Chest Pain Evaluation

Chest Pain Evaluation

Maybe the cause of the chest pain is nothing more than indigestion, a muscle strain, or some other innocuous problem. However, chest pain can potentially point to a more serious and life-threatening cause, such as an acute myocardial infarction (AMI).

For this reason, chest pain must always be considered cardiac in nature until proven otherwise.

Making an Accurate Chest Pain Assessment

One of the most important skills available to the healthcare worker in this situation is the ability to perform an accurate pain assessment. This is particularly the case when a patient is experiencing chest pain, as it will help to determine whether the pain is cardiac in nature. Just as important, is the ability of the healthcare worker to conduct this assessment in a calm and controlled manner.

There are many different ways of assessing chest pain, however one of the most popular is the ‘PQRST’ pain assessment tool.

PQRST Pain Assessment Tool

P – Position/Provoking Factors

  • Where is the pain? Can you point to it?
  • What provoked the pain?
  • What makes the pain better?
  • What makes the pain worse?
  • What were you doing when the pain started?
  • Did the pain occur at rest or during exertion?
  • Does the pain change with repositioning?

Tip: Repositioning tends not to change chest pain caused by an AMI. If repositioning improves the pain, perhaps the issue is of musculoskeletal origin, pleuritic, or pericarditis (where the pain is sometimes relieved by sitting up and leaning forward). Women who experience AMI often present with atypical chest pain and other symptoms such as dyspnea, weakness and fatigue (Mehta et al. 2016).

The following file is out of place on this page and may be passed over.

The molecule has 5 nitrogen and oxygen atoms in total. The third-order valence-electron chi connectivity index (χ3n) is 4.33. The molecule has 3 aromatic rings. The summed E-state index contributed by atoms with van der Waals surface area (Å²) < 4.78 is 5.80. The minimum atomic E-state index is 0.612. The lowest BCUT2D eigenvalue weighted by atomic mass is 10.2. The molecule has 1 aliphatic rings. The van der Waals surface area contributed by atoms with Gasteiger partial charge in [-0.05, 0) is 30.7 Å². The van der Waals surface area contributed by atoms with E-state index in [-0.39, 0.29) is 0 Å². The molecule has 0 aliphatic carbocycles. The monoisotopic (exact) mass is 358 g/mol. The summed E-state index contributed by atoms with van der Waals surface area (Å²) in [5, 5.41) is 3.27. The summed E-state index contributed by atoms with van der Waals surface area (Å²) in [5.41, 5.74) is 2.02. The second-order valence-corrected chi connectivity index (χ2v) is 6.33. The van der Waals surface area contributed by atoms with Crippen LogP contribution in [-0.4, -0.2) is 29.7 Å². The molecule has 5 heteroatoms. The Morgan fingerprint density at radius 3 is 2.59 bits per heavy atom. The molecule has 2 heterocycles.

Q – Quality

  • Can you describe the pain or discomfort?
  • Is it dull, sharp, squeezing, pressure, burning, aching, pounding, cramping, stabbing or crushing?

Tip: The majority of patients experiencing an AMI will report with chest pain (Malik et al. 2013; Lichtman et al. 2018), however, sometimes the pain is atypical or even absent (a silent myocardial infarction) (Draman et al. 2013). It must be remembered that every patient is different and they will not all present with the classic substernal chest pain.

R – Radiation

  • Does the pain radiate to any other areas?
  • Can you point to it?

Tip: Roughly 65% of patients with an AMI will experience radiating pain (Granot et al. 2019). Common sites include the anterior chest, shoulders, arms, neck and jaw. Some patients describe jaw pain feeling like a dull ache or a toothache, whilst some may describe the radiation as a band around the ribs.

S – Severity/Symptoms

  • Can you rate the pain out of ten?(0 being no pain experienced and 10 being excruciating pain.)
  • Are you experiencing any other symptoms?

Tip: Accompanying symptoms of an AMI may include nausea, vomiting and diaphoresis. The patient may also experience dizziness, hypotension and bradycardia or a feeling of impending doom and feeling scared (Heart Foundation n.d. a).

T – Time

  • How long have you had the pain for?
  • Was the onset slow or sudden?
  • Is the pain intermittent (starts and stops) or is it continuous (ongoing)?
  • Have you had the pain previously?
  • Is it the same as last time, or different?